We need to have at least minimum standards for what our mascot is. Not having a desire to have killed students who now attend our College should be one of them. Whatever it is, I implore you, please do not let it continue to be the Lord Jeff.
Photo Credit: Joshua Reynolds [Public domain], via Wikimedia Commons
Editor’s Note: For a previous contribution to Amherst Soul from 2014 regarding the mascot debate, please read “YOU Are A Lord Jeff”. That article was a response to the Amherst Student article, “We Are The Lord Jeffs”. 

Why are you here?

Photo Credit: Anna Donat ‘16 
The past few days have been some of the most moving and emotionally trying days of our college careers. Inspired by the way students of so many different backgrounds came together to stand up to injustice, with many refusing to leave the library even if it meant sleeping on a hard, cold floor, Madison Burke and I decided to ask attendees a simple question: “Why are you here?"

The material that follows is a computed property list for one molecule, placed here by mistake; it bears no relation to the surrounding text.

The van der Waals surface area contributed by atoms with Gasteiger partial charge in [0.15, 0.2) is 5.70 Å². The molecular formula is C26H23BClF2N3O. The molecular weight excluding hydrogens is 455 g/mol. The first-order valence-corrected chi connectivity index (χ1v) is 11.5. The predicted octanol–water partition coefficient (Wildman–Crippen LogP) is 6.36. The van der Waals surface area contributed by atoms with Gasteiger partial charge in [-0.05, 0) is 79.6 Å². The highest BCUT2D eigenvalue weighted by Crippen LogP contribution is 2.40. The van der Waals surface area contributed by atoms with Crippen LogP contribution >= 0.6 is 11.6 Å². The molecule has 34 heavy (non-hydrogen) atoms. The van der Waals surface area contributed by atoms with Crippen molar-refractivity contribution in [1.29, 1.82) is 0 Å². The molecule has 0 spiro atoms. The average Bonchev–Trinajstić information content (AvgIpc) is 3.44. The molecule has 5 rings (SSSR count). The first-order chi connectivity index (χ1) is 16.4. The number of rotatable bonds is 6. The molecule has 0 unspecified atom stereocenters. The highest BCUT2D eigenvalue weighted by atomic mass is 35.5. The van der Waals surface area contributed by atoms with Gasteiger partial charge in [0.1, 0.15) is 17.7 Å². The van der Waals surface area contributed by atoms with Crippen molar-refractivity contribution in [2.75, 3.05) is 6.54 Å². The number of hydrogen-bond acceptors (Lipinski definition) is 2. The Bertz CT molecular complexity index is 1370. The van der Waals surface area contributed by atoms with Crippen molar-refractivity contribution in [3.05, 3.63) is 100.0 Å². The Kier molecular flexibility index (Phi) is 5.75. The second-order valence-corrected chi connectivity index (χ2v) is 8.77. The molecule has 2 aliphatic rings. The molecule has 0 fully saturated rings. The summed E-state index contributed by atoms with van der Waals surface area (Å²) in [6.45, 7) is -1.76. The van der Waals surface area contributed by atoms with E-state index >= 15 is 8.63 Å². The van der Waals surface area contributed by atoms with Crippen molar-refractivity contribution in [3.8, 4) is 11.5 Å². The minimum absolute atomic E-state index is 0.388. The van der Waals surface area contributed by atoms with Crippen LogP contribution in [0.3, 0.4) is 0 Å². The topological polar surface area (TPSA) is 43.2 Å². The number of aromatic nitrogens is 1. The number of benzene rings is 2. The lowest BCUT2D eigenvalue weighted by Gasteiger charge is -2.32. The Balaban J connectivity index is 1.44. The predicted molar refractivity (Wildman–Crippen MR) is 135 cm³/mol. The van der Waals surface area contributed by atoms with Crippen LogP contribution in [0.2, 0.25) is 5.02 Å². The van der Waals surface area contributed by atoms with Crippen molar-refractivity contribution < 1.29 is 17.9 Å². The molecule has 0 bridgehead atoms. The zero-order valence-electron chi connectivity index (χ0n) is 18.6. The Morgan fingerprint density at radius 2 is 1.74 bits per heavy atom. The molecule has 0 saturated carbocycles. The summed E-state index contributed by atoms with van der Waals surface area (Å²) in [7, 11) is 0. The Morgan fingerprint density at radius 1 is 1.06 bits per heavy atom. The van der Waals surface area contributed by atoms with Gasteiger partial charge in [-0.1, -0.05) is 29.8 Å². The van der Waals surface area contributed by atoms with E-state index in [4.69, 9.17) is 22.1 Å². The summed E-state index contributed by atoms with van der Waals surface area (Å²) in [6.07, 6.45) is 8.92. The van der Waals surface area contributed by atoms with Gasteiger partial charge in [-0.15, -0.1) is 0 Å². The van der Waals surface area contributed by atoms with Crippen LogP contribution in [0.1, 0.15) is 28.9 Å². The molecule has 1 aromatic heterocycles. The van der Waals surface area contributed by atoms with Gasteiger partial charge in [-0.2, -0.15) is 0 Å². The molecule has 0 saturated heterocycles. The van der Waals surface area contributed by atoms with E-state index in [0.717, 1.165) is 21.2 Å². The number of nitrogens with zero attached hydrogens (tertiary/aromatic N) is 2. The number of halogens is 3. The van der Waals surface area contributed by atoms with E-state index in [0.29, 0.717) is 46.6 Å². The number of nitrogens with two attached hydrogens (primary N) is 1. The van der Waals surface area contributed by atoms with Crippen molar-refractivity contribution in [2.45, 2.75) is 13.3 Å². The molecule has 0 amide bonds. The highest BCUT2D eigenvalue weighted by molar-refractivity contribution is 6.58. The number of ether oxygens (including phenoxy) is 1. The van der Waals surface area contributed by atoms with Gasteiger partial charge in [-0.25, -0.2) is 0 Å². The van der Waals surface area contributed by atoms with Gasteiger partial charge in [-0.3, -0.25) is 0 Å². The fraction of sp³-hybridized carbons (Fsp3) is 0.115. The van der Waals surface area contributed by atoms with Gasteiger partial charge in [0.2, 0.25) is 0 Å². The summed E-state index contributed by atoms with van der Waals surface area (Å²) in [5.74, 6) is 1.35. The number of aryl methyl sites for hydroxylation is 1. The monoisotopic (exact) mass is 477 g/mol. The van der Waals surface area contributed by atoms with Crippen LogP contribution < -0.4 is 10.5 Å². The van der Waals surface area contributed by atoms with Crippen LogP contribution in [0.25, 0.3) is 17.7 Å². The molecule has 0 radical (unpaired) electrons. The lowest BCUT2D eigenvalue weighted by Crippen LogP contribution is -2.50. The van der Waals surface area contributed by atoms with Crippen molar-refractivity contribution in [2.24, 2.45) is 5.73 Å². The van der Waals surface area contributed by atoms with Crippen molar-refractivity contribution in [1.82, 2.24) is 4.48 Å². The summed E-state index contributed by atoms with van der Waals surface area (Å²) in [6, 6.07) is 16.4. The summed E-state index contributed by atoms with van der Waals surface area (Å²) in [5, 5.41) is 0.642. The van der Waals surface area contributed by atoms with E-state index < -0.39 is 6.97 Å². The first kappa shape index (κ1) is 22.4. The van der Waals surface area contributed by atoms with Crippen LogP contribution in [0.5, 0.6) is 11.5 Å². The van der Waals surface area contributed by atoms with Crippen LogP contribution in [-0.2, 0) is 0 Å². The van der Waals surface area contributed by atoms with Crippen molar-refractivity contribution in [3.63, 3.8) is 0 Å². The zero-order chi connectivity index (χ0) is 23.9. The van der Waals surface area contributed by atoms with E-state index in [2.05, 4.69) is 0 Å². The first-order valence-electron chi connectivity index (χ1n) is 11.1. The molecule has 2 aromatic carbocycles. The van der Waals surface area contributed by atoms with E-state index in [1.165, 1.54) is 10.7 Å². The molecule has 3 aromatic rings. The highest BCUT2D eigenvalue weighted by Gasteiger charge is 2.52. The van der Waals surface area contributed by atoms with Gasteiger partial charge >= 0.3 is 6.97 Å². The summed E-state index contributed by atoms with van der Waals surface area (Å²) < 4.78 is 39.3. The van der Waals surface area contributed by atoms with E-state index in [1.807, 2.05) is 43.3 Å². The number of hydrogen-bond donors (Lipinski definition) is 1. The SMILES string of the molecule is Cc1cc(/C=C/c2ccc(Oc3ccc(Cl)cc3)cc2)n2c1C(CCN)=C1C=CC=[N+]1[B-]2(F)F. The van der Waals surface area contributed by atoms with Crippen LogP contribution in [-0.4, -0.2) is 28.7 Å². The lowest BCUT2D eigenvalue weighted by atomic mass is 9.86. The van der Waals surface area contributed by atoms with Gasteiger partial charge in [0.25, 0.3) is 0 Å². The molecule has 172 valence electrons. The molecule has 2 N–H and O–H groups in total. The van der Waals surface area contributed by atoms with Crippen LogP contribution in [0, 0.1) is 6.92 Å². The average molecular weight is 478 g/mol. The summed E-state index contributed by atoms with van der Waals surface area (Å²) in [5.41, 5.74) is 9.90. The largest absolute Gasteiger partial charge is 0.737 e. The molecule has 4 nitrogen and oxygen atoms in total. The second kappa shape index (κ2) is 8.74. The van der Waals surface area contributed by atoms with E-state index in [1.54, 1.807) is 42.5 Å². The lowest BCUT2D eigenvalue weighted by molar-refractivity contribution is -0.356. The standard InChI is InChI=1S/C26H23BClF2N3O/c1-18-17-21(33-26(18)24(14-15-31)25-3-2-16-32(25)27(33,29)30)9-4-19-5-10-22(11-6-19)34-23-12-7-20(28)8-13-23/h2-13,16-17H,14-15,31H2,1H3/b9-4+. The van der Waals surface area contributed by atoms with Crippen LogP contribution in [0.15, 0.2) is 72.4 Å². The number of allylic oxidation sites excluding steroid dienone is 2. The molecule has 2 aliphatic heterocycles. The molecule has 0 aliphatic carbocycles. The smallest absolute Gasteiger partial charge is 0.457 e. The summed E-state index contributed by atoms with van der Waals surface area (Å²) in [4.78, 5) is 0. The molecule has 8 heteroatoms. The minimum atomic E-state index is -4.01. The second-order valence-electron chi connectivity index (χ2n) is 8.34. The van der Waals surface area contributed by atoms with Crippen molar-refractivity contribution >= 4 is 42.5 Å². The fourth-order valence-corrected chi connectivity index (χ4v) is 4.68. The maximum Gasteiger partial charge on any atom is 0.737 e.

"It took coming to college to realize that I was a RACIST. Sure, I could profess to believe in people’s basic equality. But when I saw a black man – a fellow student – walking toward me at night from Frost, my heart raced & I stepped out of the way. FEAR.”
“Undocumented/DACA Amherst College students come out! We need your solidarity." 
"Anti Black sentiment in the Latinx community is alive and well – and shouldn’t be. It is alive in my household. Although my sisters and I call my mom out and tell her that she’s racist, we often fail to acknowledge our own racist beliefs. It is difficult to unlearn racism. People of color need to remember that not only white people have anti black sentiment, beliefs, and, behavior.”
“I have had countless uncomfortable conversations from explaining my skin color to my sexuality. Forcing me in a corner to defend my identities. We have to make anti-Blackness visible! Combat it with compassion!”
“It takes a great amount of strength to hold a friend back when he is drunk. It takes great strength to keep holding him back after he calls your companion a nigger and tries to fight him. It takes the greatest strength to still call him friend.”